Septum

Correction of caudal deflections of the nasal septum with a modified Goldman septoplasty technique: How we do it

September 30, 2007     William Lawson, MD, DDS; Richard Westreich, MD
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Abstract

Correcting deviations of the caudal septum can be challenging because of cartilage memory, the need to provide adequate nasal tip and dorsal septal support, and the long-term effects of healing. The authors describe a minimally invasive, endonasal approach to the correction of caudal septal deviations. The procedure involves a hemitransfixion incision, unilateral flap elevation, and cartilage repositioning by limited dissection and excision.

Nasal cavernous hemangioma

May 31, 2007     Enrique Palacios, MD, FACR; Philip J. Daroca Jr., MD
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A new method for closure of small to medium-size nasoseptal perforations

March 31, 2007     Ward S. De Witt, MD, FACS
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Correction of caudal septal deviation: Use of a caudal septal extension graft

March 1, 2007     Annette M. Pham, MD; Travis T. Tollefson, MD, FACS
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Nasal septal perforation secondary to rhinitis medicamentosa

May 31, 2006     Harold F. Keyserling, MD; John D. Grimme, MD; Daniel L.A. Camacho, MD; Mauricio Castillo, MD
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Abstract
Nasal septal perforation is a rarely reported complication of rhinitis medicamentosa. We describe such a complication in a 54-year-old man, and we discuss the clinical, pathologic, and imaging aspects of this case.

Endoscopic view of a nasal septal polyp

April 30, 2006     Dewey A. Christmas, MD; Joseph P. Mirante, MD; Eiji Yanagisawa, MD
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Maxillary sinusitis caused by nasoseptal obstruction

March 1, 2006     Dewey A. Christmas, MD; Joseph P. Mirante, MD; Eiji Yanagisawa, MD
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Extramedullary plasmacytoma arising from the nasal septum

November 1, 2005     Byoung J. Baek, MD; Seong W. Kim, MD; Hoon Park, MD; Jin K. Park, MD; Kyung Y. Han, MD; Cheon H. Oh, MD
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Abstract
We report a rare case of extramedullary plasmacytoma of the nasal septum in a 65-year-old woman. She presented with a 2-month history of left-sided nasal obstruction and intermittent blood-tinged nasal crusting. Nasal endoscopy revealed that a dark-red mass had arisen from the nasal septum; no evidence of invasion to adjacent tissues was seen. A biopsy specimen was diagnosed as a plasmacytoma (kappa light chain'type). Serum and urine electrophoresis failed to detect any myeloma component or Bence Jones protein. All other screening tests to rule out multiple myeloma were negative. These findings confirmed the diagnosis of extramedullary plasmacytoma. The mass was completely removed via an endoscopic approach. No recurrence was noted at the 2-year follow-up.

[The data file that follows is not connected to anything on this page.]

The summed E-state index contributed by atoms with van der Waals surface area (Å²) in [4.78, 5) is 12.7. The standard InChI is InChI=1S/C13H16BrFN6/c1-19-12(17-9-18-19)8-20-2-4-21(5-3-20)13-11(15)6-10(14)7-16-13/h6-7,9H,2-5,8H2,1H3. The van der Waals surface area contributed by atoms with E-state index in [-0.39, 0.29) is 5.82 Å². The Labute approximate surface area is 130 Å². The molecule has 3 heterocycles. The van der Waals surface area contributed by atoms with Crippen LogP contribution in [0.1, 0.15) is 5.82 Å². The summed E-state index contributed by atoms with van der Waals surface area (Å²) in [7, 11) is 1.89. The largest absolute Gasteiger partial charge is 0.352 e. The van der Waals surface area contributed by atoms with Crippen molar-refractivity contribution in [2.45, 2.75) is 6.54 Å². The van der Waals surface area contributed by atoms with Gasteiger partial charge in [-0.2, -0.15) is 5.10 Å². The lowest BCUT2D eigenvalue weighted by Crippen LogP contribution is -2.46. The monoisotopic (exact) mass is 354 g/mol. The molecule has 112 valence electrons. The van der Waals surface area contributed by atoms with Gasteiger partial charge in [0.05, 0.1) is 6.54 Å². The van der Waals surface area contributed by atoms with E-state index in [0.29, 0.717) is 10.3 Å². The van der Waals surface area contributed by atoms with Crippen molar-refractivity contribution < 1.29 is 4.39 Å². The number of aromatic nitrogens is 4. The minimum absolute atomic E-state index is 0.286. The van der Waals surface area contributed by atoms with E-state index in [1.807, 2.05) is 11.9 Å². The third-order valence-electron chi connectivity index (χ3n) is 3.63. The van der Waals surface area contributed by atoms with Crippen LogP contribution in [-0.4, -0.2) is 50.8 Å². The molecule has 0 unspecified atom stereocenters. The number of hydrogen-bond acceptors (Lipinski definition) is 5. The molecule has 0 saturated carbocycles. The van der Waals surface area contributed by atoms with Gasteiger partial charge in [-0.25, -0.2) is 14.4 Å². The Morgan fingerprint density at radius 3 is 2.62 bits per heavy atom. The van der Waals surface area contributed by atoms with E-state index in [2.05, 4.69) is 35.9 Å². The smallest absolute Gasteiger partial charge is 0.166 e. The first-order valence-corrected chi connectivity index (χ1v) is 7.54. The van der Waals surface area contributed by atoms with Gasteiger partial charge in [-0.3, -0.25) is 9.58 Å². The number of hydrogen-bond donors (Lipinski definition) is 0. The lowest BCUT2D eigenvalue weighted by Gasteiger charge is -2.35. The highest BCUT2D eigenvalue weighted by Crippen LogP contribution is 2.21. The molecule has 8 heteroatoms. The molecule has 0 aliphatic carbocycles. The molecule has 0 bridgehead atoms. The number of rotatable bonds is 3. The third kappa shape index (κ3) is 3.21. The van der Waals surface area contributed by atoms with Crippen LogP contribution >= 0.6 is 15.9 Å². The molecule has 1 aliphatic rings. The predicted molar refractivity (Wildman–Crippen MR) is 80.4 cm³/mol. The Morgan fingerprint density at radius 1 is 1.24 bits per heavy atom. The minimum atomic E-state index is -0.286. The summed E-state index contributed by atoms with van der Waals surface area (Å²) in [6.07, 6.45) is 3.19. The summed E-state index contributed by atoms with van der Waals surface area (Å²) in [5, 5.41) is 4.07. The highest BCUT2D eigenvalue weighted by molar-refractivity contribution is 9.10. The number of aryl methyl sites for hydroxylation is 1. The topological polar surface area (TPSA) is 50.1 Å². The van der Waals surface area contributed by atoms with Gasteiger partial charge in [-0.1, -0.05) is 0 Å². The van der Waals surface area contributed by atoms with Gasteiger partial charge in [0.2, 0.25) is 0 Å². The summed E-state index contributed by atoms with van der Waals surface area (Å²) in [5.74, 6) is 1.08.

Total necrosis of the intranasal structures and soft palate as a result of nasal inhalation of crushed OxyContin

July 31, 2005     David Greene, MD, FACS
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Abstract
Nasal inhalation of substances such as cocaine has long been linked to septal necrosis and more recently to palatal perforation. This report describes the case of a 37-year-old man who was addicted to crushed OxyContin (sustained-release oxycodone HCl) tablets and who presented with total necrosis of the septum, sinuses, and soft palate. To the best of the author's knowledge, this is the first reported case of nasal and palatal necrosis linked to nasal inhalation of crushed OxyContin, which is a relatively new form of drug abuse. The pathophysiology of drug-induced sinonasal disease and a review of the literature are also presented.

The vomeronasal (Jacobson's) organ

June 30, 2005     Daniel H. Coelho, MD; Eiji Yanagisawa, MD, FACS
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Septal perforation caused by nasal magnetic foreign bodies

April 30, 2005     David A. Lehman, MD; Soham Roy, MD
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Primary columellar angiosarcoma: A case report

January 1, 2005     Pedro Oliveira, MD; Ricardo Correia, MD; EugĂ©nia Castro, MD; Rosete Almeida, MD; Agostinho Silva, MD
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Abstract
Angiosarcoma of the head and neck, a rare malignancy, is associated with a high degree of invasiveness and poor survival. A high level of suspicion followed by histopathologic and immunohistochemical studies is warranted in order to arrive at a well-timed and accurate diagnosis. We report the case of a 56-year-old man who developed an unusually small neoplasm in the nasal columella. Rapid diagnosis allowed for simple treatment with surgical excision, a rare circumstance because most of these tumors require extensive surgery. Close long-term follow-up of patients with angiosarcoma of the head and neck is vitally important.
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